John Ackworth: Miscellanea (1)
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The Scotsman
16th Nov., 1896.


THERE is, or may be, the gentle novel reader will believe there is, in Lancashire a village or hamlet named Beckside, in which there is a clogger whose name is Jabez Longworth.  His shop is all that Beckside has for a club-room, and this club-room is the pulse of Beckside.

    Mr John Ackworth has written a book called Clog Shop Chronicles, and it comprises eighteen stories, all of which come in one way or another under the survey or, to put it differently, are plays that are played in by frequenters of Jabe's shop.  For genuine portraitures of honest Lancashire folks of humbler sort, and for exquisite dramas of humble life in which humour and pathos and scores of charming touches of nature are to be met with, the book is worthy of the highest praise.  The dialect ought to trouble no one who knows anything of the humbler classes in the north of England, and if any reader should be tempted to indulge in a disdainful smile at these annals of blunt, plain-spoken folks who "thee and thou" each other, and whose lives are bound up in the system of the universe known as Methodism, he had better lay the book aside.

    Barbara Royle comes back to her native village with a little girl and resumes her place as a weaver in the mill.  A young man obtains a situation as overlooker and leads an exemplary life.  An epidemic breaks out, and Barbara and her child are ill and unattended.  The gossips wonder at the young man going to her house and taking up the place of nurse till they learn that he is her husband, that he has atoned for past unkindness and is forgiven.

    Billy Botch is the clogger's apprentice, so called because he is a slow coach.  He has a drunken father whom he will not leave.  He becomes a local preacher and eventually a missionary, and gets a good "sending off" from the village.  Jabe will not deliver up 't' last pair o' clogs as "aar Billy iver made or iver will mak."  Of an old niggard one observes that he had "gien up fiddlin to save th' expense o' rozzin."

    A pretty tale entitled "The Zeal of Thine House," tells of the resignation of a group of office-bearers on the suggestion of the superintendent minister that it was time to build a new chapel, and the restoration of peace in humbleness and tears.
 


 
Glasgow Herald
19th Nov., 1896.


Clog Shop Chronicles. By John Ackworth (London: Charles H. Kelly.) ― A book such as this proves that the English have kailyairds of their own which need not fear comparison with the original northern sort. These sketches are not altogether free from sentimentality, and some of the characters in them them are almost too good to be true, but as a whole they are admirably done and convincing even to an outsider. The author has been exceptionally happy in his choice of a local centre, and before we are done the Clog Shop has become very agreeably familiar to us, while Jabe, who presides over the local parliament there, and whose word is practically final, is drawn with much skill and humour. Beckside, which contains the Clog Shop, is a Lancashire village, the dwellers in which are chiefly Methodists, and the chronicles deal mainly with their doings and experiences in the world and in the chapel and with their "humours" secular and religious. There is just sufficient dialect to give zest to the conversations. Mr Ackworth does not carry it too far, nor is it so remote from ordinary English speech as to require a glossary. If he is not always successful in handling the pathetic ― and, unfortunately, the first of the sketches is intended to be pathetic ― and if we could have done with a few more really bad people who did not get converted, the defect is not one that is peculiar to the Lancashire chronicles. The Clog Shop idylls would probably never have been written had not Mr Barrie and others shown the way, but they are very welcome both as a pleasant change from the Scotch variety and also because of their own merits.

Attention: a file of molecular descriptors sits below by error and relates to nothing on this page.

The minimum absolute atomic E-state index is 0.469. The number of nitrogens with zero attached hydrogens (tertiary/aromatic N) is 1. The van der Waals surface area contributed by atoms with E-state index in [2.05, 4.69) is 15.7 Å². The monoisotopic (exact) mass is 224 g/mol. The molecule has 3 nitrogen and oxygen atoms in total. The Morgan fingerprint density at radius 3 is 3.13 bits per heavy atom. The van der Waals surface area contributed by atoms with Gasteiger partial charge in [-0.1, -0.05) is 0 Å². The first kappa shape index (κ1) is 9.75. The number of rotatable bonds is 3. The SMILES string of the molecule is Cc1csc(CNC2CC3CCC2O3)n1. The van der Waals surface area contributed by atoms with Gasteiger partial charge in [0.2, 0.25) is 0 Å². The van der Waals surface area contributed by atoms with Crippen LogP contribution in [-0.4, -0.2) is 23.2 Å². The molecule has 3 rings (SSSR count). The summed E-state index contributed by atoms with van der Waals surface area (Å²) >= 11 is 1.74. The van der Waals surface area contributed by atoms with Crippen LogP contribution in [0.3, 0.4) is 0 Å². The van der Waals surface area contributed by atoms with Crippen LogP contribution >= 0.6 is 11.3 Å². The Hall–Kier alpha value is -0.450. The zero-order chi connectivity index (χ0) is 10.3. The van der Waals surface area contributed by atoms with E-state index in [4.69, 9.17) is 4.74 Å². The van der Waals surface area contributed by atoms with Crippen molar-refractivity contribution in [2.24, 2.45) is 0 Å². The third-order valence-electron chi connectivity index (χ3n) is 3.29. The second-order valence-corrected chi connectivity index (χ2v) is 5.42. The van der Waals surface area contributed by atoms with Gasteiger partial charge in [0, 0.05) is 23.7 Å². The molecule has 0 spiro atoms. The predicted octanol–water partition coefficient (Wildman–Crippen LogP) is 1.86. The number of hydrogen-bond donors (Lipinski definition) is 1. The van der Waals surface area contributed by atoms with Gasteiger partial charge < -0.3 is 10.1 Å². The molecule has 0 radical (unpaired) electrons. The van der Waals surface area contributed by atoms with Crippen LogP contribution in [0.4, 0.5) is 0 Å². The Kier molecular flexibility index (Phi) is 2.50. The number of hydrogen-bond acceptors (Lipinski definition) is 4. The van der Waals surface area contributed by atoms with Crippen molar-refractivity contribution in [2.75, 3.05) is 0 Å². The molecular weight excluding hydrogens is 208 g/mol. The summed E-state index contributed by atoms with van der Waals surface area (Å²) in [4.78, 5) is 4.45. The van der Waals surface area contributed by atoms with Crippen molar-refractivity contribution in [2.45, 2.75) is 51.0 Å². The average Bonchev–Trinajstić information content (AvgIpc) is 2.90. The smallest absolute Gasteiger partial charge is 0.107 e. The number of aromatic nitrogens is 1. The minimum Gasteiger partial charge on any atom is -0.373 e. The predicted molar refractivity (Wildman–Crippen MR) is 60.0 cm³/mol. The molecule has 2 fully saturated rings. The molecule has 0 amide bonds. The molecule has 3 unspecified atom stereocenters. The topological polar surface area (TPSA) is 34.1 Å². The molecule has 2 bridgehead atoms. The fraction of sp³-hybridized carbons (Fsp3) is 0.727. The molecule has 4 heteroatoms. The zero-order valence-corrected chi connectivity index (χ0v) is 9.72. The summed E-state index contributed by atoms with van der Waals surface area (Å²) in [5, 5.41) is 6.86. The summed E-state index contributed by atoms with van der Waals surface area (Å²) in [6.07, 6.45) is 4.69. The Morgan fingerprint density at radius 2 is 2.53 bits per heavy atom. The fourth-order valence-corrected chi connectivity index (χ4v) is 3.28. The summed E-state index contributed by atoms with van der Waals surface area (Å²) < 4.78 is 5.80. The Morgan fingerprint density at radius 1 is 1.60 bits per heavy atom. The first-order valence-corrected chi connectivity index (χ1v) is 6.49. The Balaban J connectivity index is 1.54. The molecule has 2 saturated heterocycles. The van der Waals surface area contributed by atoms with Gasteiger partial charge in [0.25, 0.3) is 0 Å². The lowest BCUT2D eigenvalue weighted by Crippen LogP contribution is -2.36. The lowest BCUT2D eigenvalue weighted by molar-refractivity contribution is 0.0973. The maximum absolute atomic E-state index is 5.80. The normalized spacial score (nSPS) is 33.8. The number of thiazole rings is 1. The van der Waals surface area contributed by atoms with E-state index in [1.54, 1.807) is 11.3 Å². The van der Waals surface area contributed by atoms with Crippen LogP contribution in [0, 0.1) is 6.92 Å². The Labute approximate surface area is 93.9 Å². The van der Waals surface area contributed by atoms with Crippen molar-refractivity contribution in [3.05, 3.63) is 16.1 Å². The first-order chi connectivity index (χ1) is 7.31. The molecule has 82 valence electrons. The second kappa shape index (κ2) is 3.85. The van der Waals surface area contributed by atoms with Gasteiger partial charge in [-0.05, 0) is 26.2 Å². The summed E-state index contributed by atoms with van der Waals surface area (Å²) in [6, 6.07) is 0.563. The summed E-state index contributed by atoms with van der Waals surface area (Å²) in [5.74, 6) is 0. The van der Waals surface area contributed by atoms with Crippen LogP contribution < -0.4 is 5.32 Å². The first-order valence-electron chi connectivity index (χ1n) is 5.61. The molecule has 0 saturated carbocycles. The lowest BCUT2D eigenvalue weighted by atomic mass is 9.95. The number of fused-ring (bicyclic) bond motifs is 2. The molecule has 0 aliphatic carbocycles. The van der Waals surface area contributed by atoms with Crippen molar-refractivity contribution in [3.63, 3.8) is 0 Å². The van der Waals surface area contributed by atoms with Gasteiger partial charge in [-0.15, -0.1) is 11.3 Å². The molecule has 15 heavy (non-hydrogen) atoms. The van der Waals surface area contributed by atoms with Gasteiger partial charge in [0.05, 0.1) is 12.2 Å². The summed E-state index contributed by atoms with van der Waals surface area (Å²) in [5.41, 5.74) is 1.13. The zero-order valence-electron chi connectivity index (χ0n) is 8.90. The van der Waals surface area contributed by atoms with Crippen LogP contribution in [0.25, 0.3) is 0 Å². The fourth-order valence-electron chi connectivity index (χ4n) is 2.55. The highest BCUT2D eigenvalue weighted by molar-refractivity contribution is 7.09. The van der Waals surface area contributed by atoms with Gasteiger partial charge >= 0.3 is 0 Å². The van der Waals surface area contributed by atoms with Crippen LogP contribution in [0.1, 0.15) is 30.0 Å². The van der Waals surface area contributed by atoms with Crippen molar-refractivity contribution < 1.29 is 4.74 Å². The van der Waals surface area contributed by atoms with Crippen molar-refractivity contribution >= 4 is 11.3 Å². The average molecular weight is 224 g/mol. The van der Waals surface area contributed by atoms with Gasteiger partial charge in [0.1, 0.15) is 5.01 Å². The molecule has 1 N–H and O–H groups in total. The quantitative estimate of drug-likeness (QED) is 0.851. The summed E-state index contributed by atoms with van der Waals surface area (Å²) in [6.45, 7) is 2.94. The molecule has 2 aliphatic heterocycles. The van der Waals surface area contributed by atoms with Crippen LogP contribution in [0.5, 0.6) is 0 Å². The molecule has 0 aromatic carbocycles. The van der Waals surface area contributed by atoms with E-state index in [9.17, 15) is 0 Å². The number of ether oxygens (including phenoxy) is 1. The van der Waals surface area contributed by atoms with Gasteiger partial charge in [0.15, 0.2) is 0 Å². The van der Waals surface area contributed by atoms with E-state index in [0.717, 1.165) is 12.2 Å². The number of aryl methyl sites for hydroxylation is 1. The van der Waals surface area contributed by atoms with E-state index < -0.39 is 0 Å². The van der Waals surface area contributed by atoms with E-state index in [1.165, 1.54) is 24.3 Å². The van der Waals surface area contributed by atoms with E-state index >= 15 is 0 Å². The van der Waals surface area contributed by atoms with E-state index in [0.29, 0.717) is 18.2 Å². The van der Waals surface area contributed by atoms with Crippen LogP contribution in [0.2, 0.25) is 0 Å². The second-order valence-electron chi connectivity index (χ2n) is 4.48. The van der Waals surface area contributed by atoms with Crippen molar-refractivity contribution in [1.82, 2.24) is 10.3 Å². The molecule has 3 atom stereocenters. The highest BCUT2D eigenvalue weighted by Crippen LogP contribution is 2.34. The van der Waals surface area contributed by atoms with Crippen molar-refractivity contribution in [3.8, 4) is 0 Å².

Guardian
1st Dec., 1896.


There is certainly a revival in northern provincial literature.  The signs of fading fashion apparent a short time ago have disappeared, and the Lancashire sketch has put on new vigour.  The Lancashire man, at any rate, is assured of immortality, and will descend to posterity in his habit as he lived.  The quality, also, of the art brought to bear upon his portraiture is distinctly improving, and a modest little volume, apparently a first work, which has just appeared, entitled Clog-shop Chronicles, by John Ackworth (Charles H. Keyy, 8vo, pp. 363, 3s. 6d.), may take rank second only to the best.  The writer works singularly close to his subject, and only the sureness of touch that comes of intimate knowledge could allow the characters to develop so entirely by themselves.  If the reader longs sometimes for a little more atmosphere and distance in the picture, for brighter colouring or more dramatic movement, he recalls the wish in remembering the mellow sweetness and grace of such a chronicle as "For Better, or Worse" or the quaint pathos of the "Knocker-up," and the gentle humour of "Vaulting Ambition" and "Hanging his Hat Up."  The peculiarly intense form of religious feeing in some of the more out-of-the-way Lancashire villages receives fine and delicate illustration in the five-fold chronicle "The Zeal of Thine House."  If the life depicted is narrow, lowly and uneventful, the art that deals with it is very perfect of its kind, and, like a piece of hand-woven homespun, is sound and durable throughout.